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CITY OF LINCOLN   •   NEWS RELEASE   •   FOR IMMEDIATE RELEASE

Date:
January 30, 2003
For More Information Contact:
Diane Gonzolas, Citizen Information Center, 441-7831
Police Chief Tom Casady, 441-7237

MAYOR’S CRIME PACKAGE INCLUDES NEW ORDINANCES ON FIREARMS, PAWNED PROPERTY

Mayor Don Wesely today released his proposed crime package to improve public safety in the City. The package includes three new City ordinances:

  • Anyone convicted of theft twice within ten years would be prohibited from pawning any property or selling any property to pawn brokers or second-hand jewelry dealers.
  • It would be unlawful to keep a firearm in an unattended motor vehicle for more than 24 hours.
  • State and federal law prohibits the possession of firearms by a felon. A new City ordinance would also make it unlawful for anyone convicted of serious misdemeanors to possess a firearm.

“One of the major factors in our high quality of life is the low crime rate in our City, and keeping our community safe is a priority,” said Mayor Wesely. “As we begin our Hometown Security Study of Lincoln’s public safety needs, we must also make sure we have the best laws on the books to help police officers do their jobs.”

The new ordinance on pawning property is intended to make it more difficult for criminals to obtain fast cash by disposing of stolen property. Pawn shop owners are not required to check criminal records but it would be unlawful for them to knowingly accept property from convicted thieves. The new ordinance prohibiting the storage of firearms in vehicles is intended to decrease the opportunity that criminals will obtain stolen guns.

Wesely said these new ordinances will make it more difficult for repeatedly convicted thieves to pawn stolen property. “I want to make it harder to profit from stealing and reduce the number of burglaries,” Wesely said. “Similarly, the ordinance prohibiting the storage of a gun in a car is an attempt to reduce the theft of guns from cars,” said Wesely. “This is a safety issue and it only makes sense to store weapons in a secure place, not a vehicle.”

“Last year in Lincoln, we had more than 4,600 vehicle break-ins, accounting for well over $1 million in property loss and damage,” said Police Chief Tom Casady. “The loss from burglary in Lincoln is even greater, with close to 2,000 burglaries in the City in 2002. We believe many of these crimes are committed by people seeking money for drug and gambling habits.”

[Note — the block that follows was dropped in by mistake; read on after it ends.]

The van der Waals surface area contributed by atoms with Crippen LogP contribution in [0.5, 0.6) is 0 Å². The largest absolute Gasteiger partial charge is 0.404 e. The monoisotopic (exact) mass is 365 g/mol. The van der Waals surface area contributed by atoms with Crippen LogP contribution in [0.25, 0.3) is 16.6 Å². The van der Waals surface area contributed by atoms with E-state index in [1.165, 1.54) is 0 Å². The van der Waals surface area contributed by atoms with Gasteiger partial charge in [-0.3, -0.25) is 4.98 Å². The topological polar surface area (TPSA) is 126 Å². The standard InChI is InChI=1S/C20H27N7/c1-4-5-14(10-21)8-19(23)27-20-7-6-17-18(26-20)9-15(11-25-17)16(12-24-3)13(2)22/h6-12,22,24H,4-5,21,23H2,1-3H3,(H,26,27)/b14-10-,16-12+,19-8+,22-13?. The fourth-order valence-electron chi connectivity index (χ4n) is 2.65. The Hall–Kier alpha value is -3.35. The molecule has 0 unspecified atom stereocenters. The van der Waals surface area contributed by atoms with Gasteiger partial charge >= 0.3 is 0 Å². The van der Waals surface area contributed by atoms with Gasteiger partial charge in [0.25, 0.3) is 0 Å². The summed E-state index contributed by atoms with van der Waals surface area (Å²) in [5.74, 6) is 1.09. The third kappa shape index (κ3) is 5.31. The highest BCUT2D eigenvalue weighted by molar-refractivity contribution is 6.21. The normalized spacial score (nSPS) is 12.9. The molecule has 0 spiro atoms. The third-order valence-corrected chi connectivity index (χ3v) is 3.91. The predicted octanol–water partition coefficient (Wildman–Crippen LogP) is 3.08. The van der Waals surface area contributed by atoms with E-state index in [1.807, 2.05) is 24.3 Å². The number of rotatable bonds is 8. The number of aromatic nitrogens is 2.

Chief Casady said that over the past five years, Lincoln police officers have investigated more than 1,200 gun-related incidents, including 11 murders with guns, 7 assaults on officers with guns, 256 robberies with guns, and 275 assaults with guns.

Casady said the proposed ordinance on firearm possession is needed because many people with serious criminal records are able to lawfully possess guns because they have never been convicted of a felony. The new ordinance would outlaw possession of a firearm in the City limits by persons convicted within the last ten years of any of the following misdemeanors:

  • Stalking
  • Violation of a protection order
  • Second-degree false imprisonment
  • Impersonating a peace officer
  • Third-degree sexual assault
  • First-degree criminal trespass
  • Debauching a minor
  • Resisting arrest
  • Obstructing a peace officer
  • Carrying a concealed weapon
  • Criminal child enticement
  • Unlawful discharge of firearms
  • Introducing contraband or escape implements
  • Obstructing government operations
  • Unlawful possession of explosives, second degree
  • Use of explosives without a permit
  • Concealing the death of another person
  • Criminal attempt when the crime attempted is a felony or any of the listed misdemeanors
  • Furnishing minors with firearms, ammunition or weapons

“These misdemeanors are serious crimes and I believe that the community would agree a person convicted of crimes like stalking, impersonating a police officer or violating a protection order should not be allowed to possess a gun in the City,” Wesely said.

Mayor Wesely said that in addition to the three ordinance changes, local officials would continue to work with retailers on a voluntary basis to stop the sale of large quantities of the materials use to make methamphetamine. The number of meth labs in Lincoln has roughly doubled each year for the past three years.

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